The LAMP stack (Linux, Apache, MySQL, PHP) made it inexpensive and easy to create web applications. In a very real way, it democratized the internet so anyone can set up a web application, according to John Bambenek, threat intelligence advisor at Netenrich.

“The problem with that is that anyone can set up a web app. While we are still waiting for the year of Linux on the desktop, it is important for organizations to use best practices for their web presences. Typically, this means staying on top of CMS patches/updates and routine scanning with even open-source tools (like the Zed Attack Proxy) to find and remediate SQL injection vulnerabilities,” he told LinuxInsider.

The report referenced the Open Web Application Security Project (OWASP) top 10 security risks, which lists injection flaws and cross-scripting (XSS) attacks remaining as high as ever. What strikes Trend Micro researchers as significant is the high number of insecure deserialization vulnerabilities.

This is partly due to the ubiquity of Java and deserialization vulnerabilities in it, according to Trend Micro. It’s report also noted that the Liferay Portal, Ruby on Rails, and Red Hat JBoss deserialization vulnerabilities as being prominent.

Attackers also try to use vulnerabilities where there is broken authentication to gain unauthorized access to systems. Plus, the number of command injection hits also poses a surprise as they are higher than what Trend Micro’s analysts expected.

Expected Trend

It is no surprise that the majority of these attacks are web-based. Every website is different, written by different developers with different skill sets, observed Shawn Smith, director of infrastructure at nVisium.

“There is a wide range of different frameworks across a multitude of languages with various components that all have their own advantages and drawbacks. Combine this with the fact that not all developers are security gurus, and you’ve got an incredibly alluring target,” he told LinuxInsider.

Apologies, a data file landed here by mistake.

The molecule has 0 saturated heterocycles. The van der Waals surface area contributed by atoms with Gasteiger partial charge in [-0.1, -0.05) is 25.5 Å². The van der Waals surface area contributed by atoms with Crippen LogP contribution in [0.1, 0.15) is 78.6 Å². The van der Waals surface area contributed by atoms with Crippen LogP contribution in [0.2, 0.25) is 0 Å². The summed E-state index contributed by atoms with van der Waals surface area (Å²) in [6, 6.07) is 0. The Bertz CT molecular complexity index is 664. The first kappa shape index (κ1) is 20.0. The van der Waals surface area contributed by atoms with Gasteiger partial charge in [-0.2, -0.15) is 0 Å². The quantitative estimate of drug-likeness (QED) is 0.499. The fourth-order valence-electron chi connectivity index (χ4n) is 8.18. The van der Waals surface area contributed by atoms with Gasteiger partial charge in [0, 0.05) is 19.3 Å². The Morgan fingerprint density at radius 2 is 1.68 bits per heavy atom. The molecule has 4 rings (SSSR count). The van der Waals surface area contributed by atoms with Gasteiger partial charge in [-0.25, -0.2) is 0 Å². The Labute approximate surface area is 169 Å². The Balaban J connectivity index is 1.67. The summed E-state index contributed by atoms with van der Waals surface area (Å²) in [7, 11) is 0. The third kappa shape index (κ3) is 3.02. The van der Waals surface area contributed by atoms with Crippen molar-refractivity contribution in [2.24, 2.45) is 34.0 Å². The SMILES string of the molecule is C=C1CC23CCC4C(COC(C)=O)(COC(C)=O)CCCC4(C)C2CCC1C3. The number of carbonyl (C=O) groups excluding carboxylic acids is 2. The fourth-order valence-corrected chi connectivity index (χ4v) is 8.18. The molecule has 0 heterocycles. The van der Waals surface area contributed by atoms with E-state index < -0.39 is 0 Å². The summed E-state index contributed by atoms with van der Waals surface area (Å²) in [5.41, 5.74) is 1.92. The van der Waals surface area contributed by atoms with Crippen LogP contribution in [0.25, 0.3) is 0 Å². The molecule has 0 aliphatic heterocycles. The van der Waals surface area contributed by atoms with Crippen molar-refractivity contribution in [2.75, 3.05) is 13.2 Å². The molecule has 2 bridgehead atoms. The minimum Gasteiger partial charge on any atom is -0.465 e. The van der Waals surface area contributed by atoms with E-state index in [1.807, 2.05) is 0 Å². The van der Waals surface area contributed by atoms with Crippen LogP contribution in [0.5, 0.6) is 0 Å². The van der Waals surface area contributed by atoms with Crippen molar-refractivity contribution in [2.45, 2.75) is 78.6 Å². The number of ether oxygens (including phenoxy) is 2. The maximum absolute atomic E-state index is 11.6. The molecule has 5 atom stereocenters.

Web servers are one of the most common services to expose to the internet because most of the world interacts with the internet through websites. There are other areas exposed — like FTP or IRC servers — but the vast majority of the world is using websites as their main contact point to the internet.

“As a result, this is where attackers will focus to get the biggest return on investment for their time spent,” Smith said.

OSS Linked to Supply Chain Attacks

Software supply chains must be secured to deal with the Linux attack landscape as well, noted the Trend Micro report. Attackers can insert malicious code to compromise software components of third-party suppliers. That code then connects to a command-and-control server to download and deploy backdoors and other malicious payloads within the system, causing remote code.

This can lead to remote code execution to an enterprise’s system and computing resources. Supply chain attacks can also come from misconfigurations, which are the second top incident type in cloud-native environments, according to the Trend Micro report. More than 56 percent of their survey respondents had a misconfiguration or known unpatched vulnerability incident involving their cloud-native applications.

Hackers are having an easy time. “The major attack types on web-based applications have remained constant over the recent past. That, combined with the rising time-to-fix and declining remediation rates, makes the hackers’ job easier,” said Setu Kulkarni, vice president of strategy at NTT Application Security.

Organizations need to test applications in production, figuring out what their top three-to-five vulnerability types are. Then launch a targeted campaign to address them, rinse, and repeat, he recommended.

The “Linux Threat Report 2021 1H” is available here.

Jack M. Germain has been an ECT News Network reporter since 2003. His main areas of focus are enterprise IT, Linux and open-source technologies. He is an esteemed reviewer of Linux distros and other open-source software. In addition, Jack extensively covers business technology and privacy issues, as well as developments in e-commerce and consumer electronics. Email Jack.